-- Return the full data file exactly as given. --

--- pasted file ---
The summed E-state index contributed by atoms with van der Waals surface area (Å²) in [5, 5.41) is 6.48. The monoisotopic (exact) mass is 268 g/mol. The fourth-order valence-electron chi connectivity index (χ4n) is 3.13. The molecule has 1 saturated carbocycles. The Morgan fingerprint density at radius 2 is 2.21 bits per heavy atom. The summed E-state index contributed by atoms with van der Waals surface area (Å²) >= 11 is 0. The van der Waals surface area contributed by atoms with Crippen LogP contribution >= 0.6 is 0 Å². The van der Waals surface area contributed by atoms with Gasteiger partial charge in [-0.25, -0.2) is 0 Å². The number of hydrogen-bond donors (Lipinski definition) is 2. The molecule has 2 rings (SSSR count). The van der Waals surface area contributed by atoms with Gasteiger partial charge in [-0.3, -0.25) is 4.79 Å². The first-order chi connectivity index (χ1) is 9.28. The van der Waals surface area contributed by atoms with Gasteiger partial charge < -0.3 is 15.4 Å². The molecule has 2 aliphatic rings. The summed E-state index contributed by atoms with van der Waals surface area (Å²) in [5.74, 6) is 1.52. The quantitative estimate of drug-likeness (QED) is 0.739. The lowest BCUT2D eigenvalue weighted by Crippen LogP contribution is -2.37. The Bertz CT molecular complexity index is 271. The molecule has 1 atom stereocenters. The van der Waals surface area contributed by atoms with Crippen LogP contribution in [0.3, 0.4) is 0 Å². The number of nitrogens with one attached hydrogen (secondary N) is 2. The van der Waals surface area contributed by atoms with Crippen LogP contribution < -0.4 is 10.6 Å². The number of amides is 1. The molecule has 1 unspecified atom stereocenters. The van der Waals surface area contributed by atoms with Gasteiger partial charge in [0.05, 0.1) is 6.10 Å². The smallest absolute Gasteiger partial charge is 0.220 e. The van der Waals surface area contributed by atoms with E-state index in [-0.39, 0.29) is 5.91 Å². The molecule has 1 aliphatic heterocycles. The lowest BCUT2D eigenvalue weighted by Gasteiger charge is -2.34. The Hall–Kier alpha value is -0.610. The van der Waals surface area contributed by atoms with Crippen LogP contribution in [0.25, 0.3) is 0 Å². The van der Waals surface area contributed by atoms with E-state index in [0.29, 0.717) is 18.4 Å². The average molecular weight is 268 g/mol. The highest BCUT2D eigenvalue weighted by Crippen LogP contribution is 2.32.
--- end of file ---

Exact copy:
The summed E-state index contributed by atoms with van der Waals surface area (Å²) in [5, 5.41) is 6.48. The monoisotopic (exact) mass is 268 g/mol. The fourth-order valence-electron chi connectivity index (χ4n) is 3.13. The molecule has 1 saturated carbocycles. The Morgan fingerprint density at radius 2 is 2.21 bits per heavy atom. The summed E-state index contributed by atoms with van der Waals surface area (Å²) >= 11 is 0. The van der Waals surface area contributed by atoms with Crippen LogP contribution >= 0.6 is 0 Å². The van der Waals surface area contributed by atoms with Gasteiger partial charge in [-0.25, -0.2) is 0 Å². The number of hydrogen-bond donors (Lipinski definition) is 2. The molecule has 2 rings (SSSR count). The van der Waals surface area contributed by atoms with Gasteiger partial charge in [-0.3, -0.25) is 4.79 Å². The first-order chi connectivity index (χ1) is 9.28. The van der Waals surface area contributed by atoms with Gasteiger partial charge < -0.3 is 15.4 Å². The molecule has 2 aliphatic rings. The summed E-state index contributed by atoms with van der Waals surface area (Å²) in [5.74, 6) is 1.52. The quantitative estimate of drug-likeness (QED) is 0.739. The lowest BCUT2D eigenvalue weighted by Crippen LogP contribution is -2.37. The Bertz CT molecular complexity index is 271. The molecule has 1 atom stereocenters. The van der Waals surface area contributed by atoms with Crippen LogP contribution in [0.3, 0.4) is 0 Å². The number of nitrogens with one attached hydrogen (secondary N) is 2. The van der Waals surface area contributed by atoms with Crippen LogP contribution < -0.4 is 10.6 Å². The number of amides is 1. The molecule has 1 unspecified atom stereocenters. The van der Waals surface area contributed by atoms with Gasteiger partial charge in [0.05, 0.1) is 6.10 Å². The smallest absolute Gasteiger partial charge is 0.220 e. The van der Waals surface area contributed by atoms with E-state index in [-0.39, 0.29) is 5.91 Å². The molecule has 1 aliphatic heterocycles. The lowest BCUT2D eigenvalue weighted by Gasteiger charge is -2.34. The Hall–Kier alpha value is -0.610. The van der Waals surface area contributed by atoms with Crippen LogP contribution in [0.25, 0.3) is 0 Å². The van der Waals surface area contributed by atoms with E-state index in [0.29, 0.717) is 18.4 Å². The average molecular weight is 268 g/mol. The highest BCUT2D eigenvalue weighted by Crippen LogP contribution is 2.32.